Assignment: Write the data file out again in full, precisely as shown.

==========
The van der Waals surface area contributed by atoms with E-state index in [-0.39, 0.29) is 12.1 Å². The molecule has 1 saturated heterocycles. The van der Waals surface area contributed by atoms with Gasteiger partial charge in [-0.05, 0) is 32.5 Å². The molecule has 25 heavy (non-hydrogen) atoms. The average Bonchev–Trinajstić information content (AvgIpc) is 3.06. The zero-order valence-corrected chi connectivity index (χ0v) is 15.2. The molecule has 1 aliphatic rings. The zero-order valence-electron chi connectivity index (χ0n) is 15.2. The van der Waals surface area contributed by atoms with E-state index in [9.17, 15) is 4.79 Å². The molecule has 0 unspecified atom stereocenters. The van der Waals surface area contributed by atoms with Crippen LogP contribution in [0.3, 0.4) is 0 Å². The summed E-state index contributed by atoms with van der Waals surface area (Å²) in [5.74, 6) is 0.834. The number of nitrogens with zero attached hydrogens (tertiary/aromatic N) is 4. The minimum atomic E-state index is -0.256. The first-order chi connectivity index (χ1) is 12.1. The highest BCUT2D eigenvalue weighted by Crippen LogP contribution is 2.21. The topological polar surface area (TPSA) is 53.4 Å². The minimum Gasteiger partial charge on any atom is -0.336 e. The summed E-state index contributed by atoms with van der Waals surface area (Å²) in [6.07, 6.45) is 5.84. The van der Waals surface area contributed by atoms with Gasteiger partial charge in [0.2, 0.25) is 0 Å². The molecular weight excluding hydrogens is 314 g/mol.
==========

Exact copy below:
The van der Waals surface area contributed by atoms with E-state index in [-0.39, 0.29) is 12.1 Å². The molecule has 1 saturated heterocycles. The van der Waals surface area contributed by atoms with Gasteiger partial charge in [-0.05, 0) is 32.5 Å². The molecule has 25 heavy (non-hydrogen) atoms. The average Bonchev–Trinajstić information content (AvgIpc) is 3.06. The zero-order valence-corrected chi connectivity index (χ0v) is 15.2. The molecule has 1 aliphatic rings. The zero-order valence-electron chi connectivity index (χ0n) is 15.2. The van der Waals surface area contributed by atoms with E-state index in [9.17, 15) is 4.79 Å². The molecule has 0 unspecified atom stereocenters. The van der Waals surface area contributed by atoms with Crippen LogP contribution in [0.3, 0.4) is 0 Å². The summed E-state index contributed by atoms with van der Waals surface area (Å²) in [5.74, 6) is 0.834. The number of nitrogens with zero attached hydrogens (tertiary/aromatic N) is 4. The minimum atomic E-state index is -0.256. The first-order chi connectivity index (χ1) is 12.1. The highest BCUT2D eigenvalue weighted by Crippen LogP contribution is 2.21. The topological polar surface area (TPSA) is 53.4 Å². The minimum Gasteiger partial charge on any atom is -0.336 e. The summed E-state index contributed by atoms with van der Waals surface area (Å²) in [6.07, 6.45) is 5.84. The van der Waals surface area contributed by atoms with Gasteiger partial charge in [0.2, 0.25) is 0 Å². The molecular weight excluding hydrogens is 314 g/mol.